“After we’ve gone through this extensive pavement survey, and gone through a detailed sampling plan, we do a mix design. Road Science goes through the laboratory process and does a fair amount of evaluation requiring quite a bit of material. But we think from a reliability standpoint understanding the material very well is important in order to build it the right way.”

The criteria for evaluating pavement includes short-term raveling (can it withstand the abrasion of traffic tires?) and strength test of samples that have been cured a longer period of time. “It’s a pretty strict criteria: The strength has to be at least 70% of our dry strength,” says Thomas. “A thermal cracking test is done to ensure we’re not putting in too hard of an asphalt. A strength test helps us know we’re not getting too high, and a thermal cracking test helps us know if we’re getting too low.

“We do field support where we help the contractor make sure the roller patterns look right using nuclear-density gauges, and we do particle-size analysis of the material in the field to see if we’re getting close to what we did in our lab and make adjustments if necessary either on compaction or anything in the operation that may need to be changed to help improve compaction.”

Thomas feels there is always some customization to do with each project. “CIR’s been done on interstate pavement all the way down to county roads. If it’s engineered right in terms of the actual pavement design and we’ve gone through what the thickness of each layer needs to be and the truck traffic involved, it can be applied to any pavement, reasonably speaking. That’s making sure you have a pavement subgrade or base failure. Our field engineers make the first contact to make the determination of what needs to be done.”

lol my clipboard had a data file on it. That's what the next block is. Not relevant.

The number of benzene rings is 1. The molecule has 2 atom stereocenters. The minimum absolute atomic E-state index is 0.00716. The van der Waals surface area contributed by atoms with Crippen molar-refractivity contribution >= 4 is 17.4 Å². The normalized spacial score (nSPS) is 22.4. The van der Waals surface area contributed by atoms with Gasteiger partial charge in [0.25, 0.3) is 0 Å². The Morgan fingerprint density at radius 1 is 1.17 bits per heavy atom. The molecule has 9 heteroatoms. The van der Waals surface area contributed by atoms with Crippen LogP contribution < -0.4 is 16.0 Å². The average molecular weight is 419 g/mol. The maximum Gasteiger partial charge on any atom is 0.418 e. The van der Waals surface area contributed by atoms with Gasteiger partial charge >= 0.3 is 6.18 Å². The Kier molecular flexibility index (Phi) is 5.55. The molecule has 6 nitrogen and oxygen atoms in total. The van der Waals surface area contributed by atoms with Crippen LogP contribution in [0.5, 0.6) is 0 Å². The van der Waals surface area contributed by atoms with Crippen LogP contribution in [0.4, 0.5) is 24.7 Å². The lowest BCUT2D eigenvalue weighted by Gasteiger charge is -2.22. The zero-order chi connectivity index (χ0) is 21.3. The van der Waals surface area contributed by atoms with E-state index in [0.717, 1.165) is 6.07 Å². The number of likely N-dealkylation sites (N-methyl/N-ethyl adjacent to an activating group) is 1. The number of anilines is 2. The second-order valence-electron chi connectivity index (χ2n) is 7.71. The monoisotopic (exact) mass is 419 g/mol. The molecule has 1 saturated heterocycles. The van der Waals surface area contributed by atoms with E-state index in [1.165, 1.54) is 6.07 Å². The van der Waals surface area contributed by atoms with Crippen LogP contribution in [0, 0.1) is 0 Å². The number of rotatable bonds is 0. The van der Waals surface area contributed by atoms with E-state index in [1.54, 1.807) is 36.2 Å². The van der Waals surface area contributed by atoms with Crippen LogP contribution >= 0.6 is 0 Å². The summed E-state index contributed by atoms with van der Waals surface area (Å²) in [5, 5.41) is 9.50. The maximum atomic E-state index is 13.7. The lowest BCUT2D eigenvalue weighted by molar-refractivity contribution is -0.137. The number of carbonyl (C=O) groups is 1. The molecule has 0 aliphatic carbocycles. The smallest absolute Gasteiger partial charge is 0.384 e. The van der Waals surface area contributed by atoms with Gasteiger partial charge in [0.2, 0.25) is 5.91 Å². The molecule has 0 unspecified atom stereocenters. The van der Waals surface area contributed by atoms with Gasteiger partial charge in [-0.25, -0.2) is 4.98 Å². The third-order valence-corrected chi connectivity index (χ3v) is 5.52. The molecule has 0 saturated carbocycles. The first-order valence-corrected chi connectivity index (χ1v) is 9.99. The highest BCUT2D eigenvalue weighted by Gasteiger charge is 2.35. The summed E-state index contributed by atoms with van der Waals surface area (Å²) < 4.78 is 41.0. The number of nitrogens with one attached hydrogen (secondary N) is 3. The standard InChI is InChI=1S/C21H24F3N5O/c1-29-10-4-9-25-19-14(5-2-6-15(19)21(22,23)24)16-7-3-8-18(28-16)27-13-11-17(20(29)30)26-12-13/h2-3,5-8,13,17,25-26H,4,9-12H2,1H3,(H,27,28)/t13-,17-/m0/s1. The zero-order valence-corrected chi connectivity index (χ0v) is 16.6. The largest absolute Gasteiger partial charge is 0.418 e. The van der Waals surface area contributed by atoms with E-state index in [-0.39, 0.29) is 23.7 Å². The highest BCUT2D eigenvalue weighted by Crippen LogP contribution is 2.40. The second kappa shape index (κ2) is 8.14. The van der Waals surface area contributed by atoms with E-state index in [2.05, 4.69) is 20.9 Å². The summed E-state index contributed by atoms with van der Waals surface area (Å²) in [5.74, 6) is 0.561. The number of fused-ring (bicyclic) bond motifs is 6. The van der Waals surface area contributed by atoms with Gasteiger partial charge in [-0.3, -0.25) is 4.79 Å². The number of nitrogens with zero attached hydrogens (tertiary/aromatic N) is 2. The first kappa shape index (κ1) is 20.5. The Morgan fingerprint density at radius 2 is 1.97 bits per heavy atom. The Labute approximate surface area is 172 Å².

Diversified Asphalt Paving
The Dunn Co., of Decatur, IL, does hot-mix asphalt, pavement maintenance, and pavement recycling-both full-depth and partial-depth CIR. In the 1980s the company saw the benefits of CIR and this work being a growth market as budgets continue to tighten. In 2009 it purchased a Wirtgen W-3800 CR recycler.

“We see CIR as a reliable alternative to some of the other options out there,” says Jim Schwarz, vice president of the rotomilling, stabilization, and recycling group with Dunn Co. “Agencies today, whether public or private, are looking for cost effective ways to rehabilitate pavement. It’s a lot better deal than taking it out and replacing it.”

Dunn Co. has projects in Richmond, VA, central Michigan, and Indiana, and continues to look at other markets. Most of the work is governmental, according to Schwarz. “You need to do your homework and make sure it’s a viable project and look at the different alternatives. Even in CIR there are alternative methods to do it. Some work better with certain materials than others do; we can do foamed asphalt, emulsified or engineered emulsions.”

Taking a Cue From the Contractor
Roadtec, part of Astec Industries Inc. of Chattanooga, TN, builds asphalt road-building equipment. For CIR, Roadtec’s RX-110 consists of a two-unit train, screen, crusher, weigh bridge, pug mill, and the emulsion tank. The company’s RX-120 is similar in its layout but has higher production amounts, according to Eric Baker, Roadtec marketing manager.

“Most of HIR equipment is built by the contractors themselves, kind of a homegrown effect as equipment is part of their process and kind of their trade secret,” says Baker. “They just build the HIR equipment themselves and do it themselves, for the most part. As far as CIR, what we do is build milling machines, which are kind of the core or heart of a cold-in-place job-milling up the asphalt.”

There are two different segments to the CIR market, according to Baker. If a user is going to do DOT or interstate-type work involving high traffic volumes and more high-profile roads, then you’re going to have to guarantee sizing of the material you are milling and weigh the material as accurately as possible, including adding additives at the right percentages. This involves a milling machine feeding into a trailer unit which sizes it, weighs it, and mixes it prior to its being laid down with a paver.